Fibromyalgia is a chronic, musculoskeletal syndrome characterized by widespread joint and muscle pain along with other symptoms such as fatigue, sleep disturbances, and cognitive difficulty. Previous research estimates that fibromyalgia affects 3.4% of women and 0.5% of men in the U.S. Prevalence of this pain disorder increases with age, affecting more than 7% of women between 60 and 79 years of age.

“In patients with fibromyalgia there is an alteration in the central nervous system pain processing and a poor response to topical pain treatments, trigger point injections and opioids,” said lead author Dr. Marco Loggia from Massachusetts General Hospital and Harvard Medical School in Boston. “Our study examines the disruption of brain function involved in the individual experience of pain anticipation and pain relief.”

For the present study, the research team enrolled 31 patients with fibromyalgia and 14 healthy controls. Functional magnetic resonance imaging (MRI) and cuff pressure pain stimuli on the leg were performed on all subjects. During the MRI, participants received visual cues alerting them of impending pain onset (pain anticipation) and pain offset (relief anticipation).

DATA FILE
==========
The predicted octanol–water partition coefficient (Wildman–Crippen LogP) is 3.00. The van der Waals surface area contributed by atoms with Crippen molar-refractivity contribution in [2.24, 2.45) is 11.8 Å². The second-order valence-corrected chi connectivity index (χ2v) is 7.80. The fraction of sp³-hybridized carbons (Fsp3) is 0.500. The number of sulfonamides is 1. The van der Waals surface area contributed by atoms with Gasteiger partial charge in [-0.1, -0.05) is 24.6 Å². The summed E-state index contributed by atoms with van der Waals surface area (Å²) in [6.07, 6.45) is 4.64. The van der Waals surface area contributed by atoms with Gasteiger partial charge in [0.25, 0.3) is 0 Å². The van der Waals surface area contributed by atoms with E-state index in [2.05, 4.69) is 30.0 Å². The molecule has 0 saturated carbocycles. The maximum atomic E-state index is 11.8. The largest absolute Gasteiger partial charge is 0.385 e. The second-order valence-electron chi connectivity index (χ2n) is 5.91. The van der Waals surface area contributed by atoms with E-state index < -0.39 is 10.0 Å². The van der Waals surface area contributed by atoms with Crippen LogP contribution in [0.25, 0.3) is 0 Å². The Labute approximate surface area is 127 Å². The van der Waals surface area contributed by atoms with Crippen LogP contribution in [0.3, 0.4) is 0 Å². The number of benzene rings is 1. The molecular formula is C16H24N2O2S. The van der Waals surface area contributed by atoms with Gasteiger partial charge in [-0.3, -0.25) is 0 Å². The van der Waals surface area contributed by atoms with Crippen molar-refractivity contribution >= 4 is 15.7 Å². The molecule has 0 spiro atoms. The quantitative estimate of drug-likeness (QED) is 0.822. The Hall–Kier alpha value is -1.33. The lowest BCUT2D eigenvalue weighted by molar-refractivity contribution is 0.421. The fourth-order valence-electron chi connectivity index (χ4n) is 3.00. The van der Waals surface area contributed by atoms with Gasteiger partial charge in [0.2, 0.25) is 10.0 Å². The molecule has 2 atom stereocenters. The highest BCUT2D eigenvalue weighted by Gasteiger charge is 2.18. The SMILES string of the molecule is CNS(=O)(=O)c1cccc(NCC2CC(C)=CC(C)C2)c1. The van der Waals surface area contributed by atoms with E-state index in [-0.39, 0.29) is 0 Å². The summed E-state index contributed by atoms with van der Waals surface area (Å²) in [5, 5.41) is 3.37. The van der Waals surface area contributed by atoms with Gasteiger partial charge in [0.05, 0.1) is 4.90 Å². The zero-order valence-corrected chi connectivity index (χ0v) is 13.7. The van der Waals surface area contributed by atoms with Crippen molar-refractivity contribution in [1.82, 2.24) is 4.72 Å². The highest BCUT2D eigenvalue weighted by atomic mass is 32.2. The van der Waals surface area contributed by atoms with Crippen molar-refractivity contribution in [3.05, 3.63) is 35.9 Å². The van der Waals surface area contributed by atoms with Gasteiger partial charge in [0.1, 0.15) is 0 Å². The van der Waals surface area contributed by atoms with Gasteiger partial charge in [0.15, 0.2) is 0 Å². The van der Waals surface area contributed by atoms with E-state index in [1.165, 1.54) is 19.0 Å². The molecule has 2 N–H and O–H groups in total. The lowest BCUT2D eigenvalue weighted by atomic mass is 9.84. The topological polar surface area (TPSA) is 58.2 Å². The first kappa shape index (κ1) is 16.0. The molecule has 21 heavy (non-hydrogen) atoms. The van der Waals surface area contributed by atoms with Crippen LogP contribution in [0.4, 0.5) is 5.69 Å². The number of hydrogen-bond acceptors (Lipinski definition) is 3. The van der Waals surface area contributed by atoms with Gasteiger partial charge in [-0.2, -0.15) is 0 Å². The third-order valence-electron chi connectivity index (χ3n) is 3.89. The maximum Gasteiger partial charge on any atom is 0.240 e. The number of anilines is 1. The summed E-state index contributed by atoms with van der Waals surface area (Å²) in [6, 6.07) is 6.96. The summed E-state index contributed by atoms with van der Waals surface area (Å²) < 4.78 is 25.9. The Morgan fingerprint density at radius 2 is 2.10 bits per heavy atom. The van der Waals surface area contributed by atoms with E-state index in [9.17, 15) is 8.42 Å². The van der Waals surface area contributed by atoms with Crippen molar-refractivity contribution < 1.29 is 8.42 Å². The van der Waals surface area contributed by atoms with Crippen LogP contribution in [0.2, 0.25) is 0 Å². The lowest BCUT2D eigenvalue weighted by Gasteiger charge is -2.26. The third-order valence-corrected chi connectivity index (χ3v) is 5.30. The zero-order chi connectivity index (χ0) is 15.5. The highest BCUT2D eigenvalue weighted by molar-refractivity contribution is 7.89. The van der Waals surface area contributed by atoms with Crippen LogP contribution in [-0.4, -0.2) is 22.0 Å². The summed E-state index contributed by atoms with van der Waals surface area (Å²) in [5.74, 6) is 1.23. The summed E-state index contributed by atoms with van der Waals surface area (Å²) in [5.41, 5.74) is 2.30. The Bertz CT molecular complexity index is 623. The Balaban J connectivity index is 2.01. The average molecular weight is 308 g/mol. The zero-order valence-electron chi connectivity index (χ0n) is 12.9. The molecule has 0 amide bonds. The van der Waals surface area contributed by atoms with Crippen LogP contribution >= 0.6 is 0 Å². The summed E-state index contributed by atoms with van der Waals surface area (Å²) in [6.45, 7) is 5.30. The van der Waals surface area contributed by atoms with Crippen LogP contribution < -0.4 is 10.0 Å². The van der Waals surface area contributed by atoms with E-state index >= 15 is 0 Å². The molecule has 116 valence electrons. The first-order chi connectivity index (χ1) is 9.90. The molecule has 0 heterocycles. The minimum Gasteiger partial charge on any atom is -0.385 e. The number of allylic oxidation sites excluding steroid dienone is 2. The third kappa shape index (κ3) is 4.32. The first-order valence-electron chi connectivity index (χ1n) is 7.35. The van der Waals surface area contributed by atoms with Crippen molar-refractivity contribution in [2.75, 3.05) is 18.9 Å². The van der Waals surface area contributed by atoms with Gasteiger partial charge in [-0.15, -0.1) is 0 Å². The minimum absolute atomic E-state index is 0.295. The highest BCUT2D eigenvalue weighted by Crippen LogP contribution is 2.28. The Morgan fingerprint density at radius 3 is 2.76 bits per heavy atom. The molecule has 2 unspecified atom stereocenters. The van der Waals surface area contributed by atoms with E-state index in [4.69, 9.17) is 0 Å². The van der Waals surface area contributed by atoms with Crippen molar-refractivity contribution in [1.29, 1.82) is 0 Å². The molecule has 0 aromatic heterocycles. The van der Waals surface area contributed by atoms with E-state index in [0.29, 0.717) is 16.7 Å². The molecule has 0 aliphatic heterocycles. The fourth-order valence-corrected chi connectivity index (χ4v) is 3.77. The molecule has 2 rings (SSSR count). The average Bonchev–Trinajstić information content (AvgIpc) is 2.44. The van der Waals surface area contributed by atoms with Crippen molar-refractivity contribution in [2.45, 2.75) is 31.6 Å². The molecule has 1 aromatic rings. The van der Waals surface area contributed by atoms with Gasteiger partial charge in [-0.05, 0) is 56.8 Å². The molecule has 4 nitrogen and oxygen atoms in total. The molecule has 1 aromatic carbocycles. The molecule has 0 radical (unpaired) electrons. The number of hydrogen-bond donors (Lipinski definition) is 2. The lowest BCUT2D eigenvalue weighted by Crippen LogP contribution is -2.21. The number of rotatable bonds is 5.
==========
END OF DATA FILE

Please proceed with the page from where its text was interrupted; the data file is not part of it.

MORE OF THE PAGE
Results show that during pain anticipation and relief, fibromyalgia patients displayed less robust response within brain regions involved in sensory, affective, cognitive and pain regulating processes. The ventral tegmental area (VTA)a group of neurons in the center of the brain involved in the processing of reward and punishmentdisplayed activation during pain anticipation and stimulation, but deactivation during anticipation of relief in healthy controls. In contrast, VTA responses during periods of pain, and anticipation of pain and relief, in fibromyalgia patients were significantly reduced or inhibited.